What comes to mind when you think about German cuisine? Right, Sauerkraut and Bratwurst, Black Forest Cherry cake and beer, lots and lots of German beer.
However that would be a huge generalization and simplification, because nowadays things have changed towards lighter cooking, reviving of the regional cuisines in Germany. German appreciation of healthy, well-prepared foods served with care is well known. Everyone who loves to have a good meal will be impressed by German cooking.
Though traditional dishes like dumplings, Wurst, pastries, and beer may make Germany seem the worst possible place to eat healthily, in reality, restaurants are offering foreign foods and neue Küche (modern cuisine). Chefs trained in Switzerland, France, or Italy return to Germany to open Continental restaurants, and Italians and Turks, many of whom originally came to Germany as “guest workers,” own restaurants featuring their own culinary traditions. There are a lot of differences in cooking traditions with corned beef, potatoes, beet roots, herring, eel soup in the north and Spargel, Braten, Spätzle and Brotzeit, a late breakfast with those wonderful brown breads and Wurst, in the south.
Germans favor hearty meals including meat, such as pork, beef and poultry, in that order of popularity. The average person in Germany consumes up to 72 pounds of meat a year. Meat is usually pot-roasted and consumed as sausages. There are more than 1500 different types of sausage in Germany.
Breakfast (Frühstück) commonly consists of bread, toast, and/or bread rolls (the term for which varies a lot by region, Brötchen, Semmeln, Schrippen, Wecken or Rundstücke being among the most common) with jam (“Marmelade” or “Konfitüre”), marmalade or honey, eggs, and strong coffee or tea (milk, cocoa or juice for children). Deli meats, such as ham, salted meats and salami, are also commonly eaten on bread in the morning, as are various cheeses. A variety of meat-based spreads such as Leberwurst (literally liver-sausage) can be found during breakfast as well.
Traditionally, the main meal of the day has been lunch (Mittagessen), eaten around noon. Dinner (Abendessen or Abendbrot) was always a smaller meal, often consisting only of a variety of breads, meat or sausages, cheese and some kind of vegetables, similar to breakfast, or possibly sandwiches. However, in Germany, as in other parts of Europe, dining habits have changed over the last 50 years. Today, many people eat only a small meal in the middle of the working day at work and enjoy a dinner in the evening at home with the whole family.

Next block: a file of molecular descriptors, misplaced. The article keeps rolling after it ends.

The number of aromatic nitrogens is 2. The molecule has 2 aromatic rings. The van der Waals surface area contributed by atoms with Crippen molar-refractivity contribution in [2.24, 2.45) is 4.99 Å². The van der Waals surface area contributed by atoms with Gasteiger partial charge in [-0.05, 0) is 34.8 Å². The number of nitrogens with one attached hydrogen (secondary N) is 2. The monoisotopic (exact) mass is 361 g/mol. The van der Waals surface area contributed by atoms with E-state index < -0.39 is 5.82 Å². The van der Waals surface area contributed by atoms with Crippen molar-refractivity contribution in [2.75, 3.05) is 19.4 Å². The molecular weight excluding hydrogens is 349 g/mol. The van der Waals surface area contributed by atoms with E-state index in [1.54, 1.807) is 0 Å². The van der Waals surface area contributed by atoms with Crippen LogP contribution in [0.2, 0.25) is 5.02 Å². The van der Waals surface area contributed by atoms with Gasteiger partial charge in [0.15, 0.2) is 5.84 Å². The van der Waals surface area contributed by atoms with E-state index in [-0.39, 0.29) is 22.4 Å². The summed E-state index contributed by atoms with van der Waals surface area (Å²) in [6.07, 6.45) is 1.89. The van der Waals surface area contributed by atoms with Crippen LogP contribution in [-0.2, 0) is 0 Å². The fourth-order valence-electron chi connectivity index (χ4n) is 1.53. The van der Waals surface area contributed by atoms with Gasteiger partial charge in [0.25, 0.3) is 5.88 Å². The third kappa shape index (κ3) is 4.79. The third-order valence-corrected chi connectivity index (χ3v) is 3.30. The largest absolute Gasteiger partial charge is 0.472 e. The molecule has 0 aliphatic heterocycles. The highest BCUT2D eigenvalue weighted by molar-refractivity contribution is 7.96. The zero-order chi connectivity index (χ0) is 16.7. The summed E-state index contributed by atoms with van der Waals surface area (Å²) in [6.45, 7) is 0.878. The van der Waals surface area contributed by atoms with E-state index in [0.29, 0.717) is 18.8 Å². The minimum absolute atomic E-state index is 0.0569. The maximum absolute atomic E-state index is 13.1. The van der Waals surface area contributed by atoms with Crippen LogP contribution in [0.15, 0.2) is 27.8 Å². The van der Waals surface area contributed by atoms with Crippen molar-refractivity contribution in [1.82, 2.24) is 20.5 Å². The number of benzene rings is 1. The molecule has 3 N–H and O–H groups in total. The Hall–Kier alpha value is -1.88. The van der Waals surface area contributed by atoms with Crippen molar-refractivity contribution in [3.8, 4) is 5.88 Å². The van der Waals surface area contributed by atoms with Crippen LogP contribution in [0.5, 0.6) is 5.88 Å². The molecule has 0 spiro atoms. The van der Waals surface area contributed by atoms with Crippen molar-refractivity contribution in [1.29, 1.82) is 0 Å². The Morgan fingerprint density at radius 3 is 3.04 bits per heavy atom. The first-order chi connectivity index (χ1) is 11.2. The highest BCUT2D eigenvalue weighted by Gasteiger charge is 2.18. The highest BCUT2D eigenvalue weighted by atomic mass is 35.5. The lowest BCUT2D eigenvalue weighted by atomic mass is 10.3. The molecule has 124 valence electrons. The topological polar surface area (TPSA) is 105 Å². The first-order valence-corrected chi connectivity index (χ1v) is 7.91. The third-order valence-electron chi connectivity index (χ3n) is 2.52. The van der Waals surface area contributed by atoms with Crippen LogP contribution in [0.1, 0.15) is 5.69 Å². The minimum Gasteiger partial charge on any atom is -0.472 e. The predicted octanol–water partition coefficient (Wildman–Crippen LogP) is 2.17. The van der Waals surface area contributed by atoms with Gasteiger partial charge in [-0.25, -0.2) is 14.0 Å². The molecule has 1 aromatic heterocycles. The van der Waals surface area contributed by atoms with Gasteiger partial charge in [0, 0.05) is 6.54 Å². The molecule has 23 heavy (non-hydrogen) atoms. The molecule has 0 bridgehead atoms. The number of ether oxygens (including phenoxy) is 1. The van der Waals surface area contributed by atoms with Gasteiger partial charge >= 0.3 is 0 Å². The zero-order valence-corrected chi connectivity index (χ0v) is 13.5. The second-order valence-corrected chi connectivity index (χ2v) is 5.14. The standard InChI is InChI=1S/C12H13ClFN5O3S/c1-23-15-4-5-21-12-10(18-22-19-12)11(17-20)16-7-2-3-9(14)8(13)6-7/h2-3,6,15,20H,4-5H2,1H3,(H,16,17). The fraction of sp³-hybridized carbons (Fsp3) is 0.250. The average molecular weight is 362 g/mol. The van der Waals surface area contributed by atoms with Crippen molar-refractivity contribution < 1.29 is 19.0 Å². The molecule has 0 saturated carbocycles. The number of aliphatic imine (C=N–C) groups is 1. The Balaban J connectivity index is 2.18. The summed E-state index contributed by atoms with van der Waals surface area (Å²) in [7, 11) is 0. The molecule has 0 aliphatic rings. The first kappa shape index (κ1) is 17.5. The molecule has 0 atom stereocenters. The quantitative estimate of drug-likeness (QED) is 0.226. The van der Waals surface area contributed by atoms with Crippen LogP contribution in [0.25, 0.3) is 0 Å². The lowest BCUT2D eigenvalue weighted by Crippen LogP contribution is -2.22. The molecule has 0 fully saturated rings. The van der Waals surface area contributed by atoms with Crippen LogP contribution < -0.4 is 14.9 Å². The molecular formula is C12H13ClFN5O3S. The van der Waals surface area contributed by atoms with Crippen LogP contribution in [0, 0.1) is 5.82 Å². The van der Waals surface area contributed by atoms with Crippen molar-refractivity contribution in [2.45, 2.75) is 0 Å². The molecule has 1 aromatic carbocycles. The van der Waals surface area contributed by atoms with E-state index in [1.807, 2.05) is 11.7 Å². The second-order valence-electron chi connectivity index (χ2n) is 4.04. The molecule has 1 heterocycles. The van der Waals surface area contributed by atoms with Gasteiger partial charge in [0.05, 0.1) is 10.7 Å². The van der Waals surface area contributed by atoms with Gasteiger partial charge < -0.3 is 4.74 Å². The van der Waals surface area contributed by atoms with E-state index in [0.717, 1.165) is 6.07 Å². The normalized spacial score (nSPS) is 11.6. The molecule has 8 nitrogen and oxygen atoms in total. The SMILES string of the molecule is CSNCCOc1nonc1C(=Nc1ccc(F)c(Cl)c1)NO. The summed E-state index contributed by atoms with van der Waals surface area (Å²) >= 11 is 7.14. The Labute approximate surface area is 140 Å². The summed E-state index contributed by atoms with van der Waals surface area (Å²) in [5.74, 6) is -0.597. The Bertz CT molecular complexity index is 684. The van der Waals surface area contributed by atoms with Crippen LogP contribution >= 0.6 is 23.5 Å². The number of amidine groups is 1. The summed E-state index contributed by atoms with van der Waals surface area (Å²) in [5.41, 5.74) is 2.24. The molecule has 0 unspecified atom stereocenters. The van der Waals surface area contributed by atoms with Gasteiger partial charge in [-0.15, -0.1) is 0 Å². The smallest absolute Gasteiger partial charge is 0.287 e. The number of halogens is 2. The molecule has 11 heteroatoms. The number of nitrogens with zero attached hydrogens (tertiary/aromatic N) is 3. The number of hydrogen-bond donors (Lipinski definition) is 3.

Vegetables are often eaten in stews or vegetable soups, but can also be served as a side dish. Carrots, turnips, spinach, peas, beans, and many types of cabbage are very common. Fried onions are a common addition to many meat dishes throughout the country. Potatoes, while a major part of the diet, are usually not counted among vegetables by Germans. Asparagus, especially white asparagus known as Spargel, is particularly enjoyed in Germany as a side dish or as a main meal. Sometimes restaurants will even devote an entire menu to nothing but Spargel, when it is the right season (late spring).
The other kind of side dish, noodles, are usually thicker than Italian pasta. Especially in the south-western part of the country, the predominant variety of noodles is Spätzle which contain a very large amount of yolk. Besides noodles, potatoes and dumplings (Klöße or Knödel) are very common, especially in the south. Potatoes are most often served boiled in salt water, but mashed and fried potatoes also are traditional, and french fries have now become very common.